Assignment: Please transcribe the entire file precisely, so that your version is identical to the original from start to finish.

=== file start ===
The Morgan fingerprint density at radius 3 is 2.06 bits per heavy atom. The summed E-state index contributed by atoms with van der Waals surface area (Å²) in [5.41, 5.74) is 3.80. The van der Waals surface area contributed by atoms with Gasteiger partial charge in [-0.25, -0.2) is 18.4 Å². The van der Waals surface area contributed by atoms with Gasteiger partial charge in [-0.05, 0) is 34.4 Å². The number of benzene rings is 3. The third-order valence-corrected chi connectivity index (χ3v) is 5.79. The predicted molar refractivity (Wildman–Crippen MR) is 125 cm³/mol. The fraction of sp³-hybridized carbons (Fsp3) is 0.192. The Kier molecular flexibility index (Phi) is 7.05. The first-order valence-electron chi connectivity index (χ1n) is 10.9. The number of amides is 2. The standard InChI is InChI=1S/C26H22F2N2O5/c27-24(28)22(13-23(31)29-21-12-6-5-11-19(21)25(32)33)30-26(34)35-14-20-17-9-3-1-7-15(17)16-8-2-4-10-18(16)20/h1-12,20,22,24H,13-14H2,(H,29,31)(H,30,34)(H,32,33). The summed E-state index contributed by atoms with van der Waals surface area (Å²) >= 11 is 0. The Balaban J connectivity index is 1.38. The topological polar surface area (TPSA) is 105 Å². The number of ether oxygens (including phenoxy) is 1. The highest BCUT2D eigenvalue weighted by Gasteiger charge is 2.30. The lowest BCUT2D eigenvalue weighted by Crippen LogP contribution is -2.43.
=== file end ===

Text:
The Morgan fingerprint density at radius 3 is 2.06 bits per heavy atom. The summed E-state index contributed by atoms with van der Waals surface area (Å²) in [5.41, 5.74) is 3.80. The van der Waals surface area contributed by atoms with Gasteiger partial charge in [-0.25, -0.2) is 18.4 Å². The van der Waals surface area contributed by atoms with Gasteiger partial charge in [-0.05, 0) is 34.4 Å². The number of benzene rings is 3. The third-order valence-corrected chi connectivity index (χ3v) is 5.79. The predicted molar refractivity (Wildman–Crippen MR) is 125 cm³/mol. The fraction of sp³-hybridized carbons (Fsp3) is 0.192. The Kier molecular flexibility index (Phi) is 7.05. The first-order valence-electron chi connectivity index (χ1n) is 10.9. The number of amides is 2. The standard InChI is InChI=1S/C26H22F2N2O5/c27-24(28)22(13-23(31)29-21-12-6-5-11-19(21)25(32)33)30-26(34)35-14-20-17-9-3-1-7-15(17)16-8-2-4-10-18(16)20/h1-12,20,22,24H,13-14H2,(H,29,31)(H,30,34)(H,32,33). The summed E-state index contributed by atoms with van der Waals surface area (Å²) >= 11 is 0. The Balaban J connectivity index is 1.38. The topological polar surface area (TPSA) is 105 Å². The number of ether oxygens (including phenoxy) is 1. The highest BCUT2D eigenvalue weighted by Gasteiger charge is 2.30. The lowest BCUT2D eigenvalue weighted by Crippen LogP contribution is -2.43.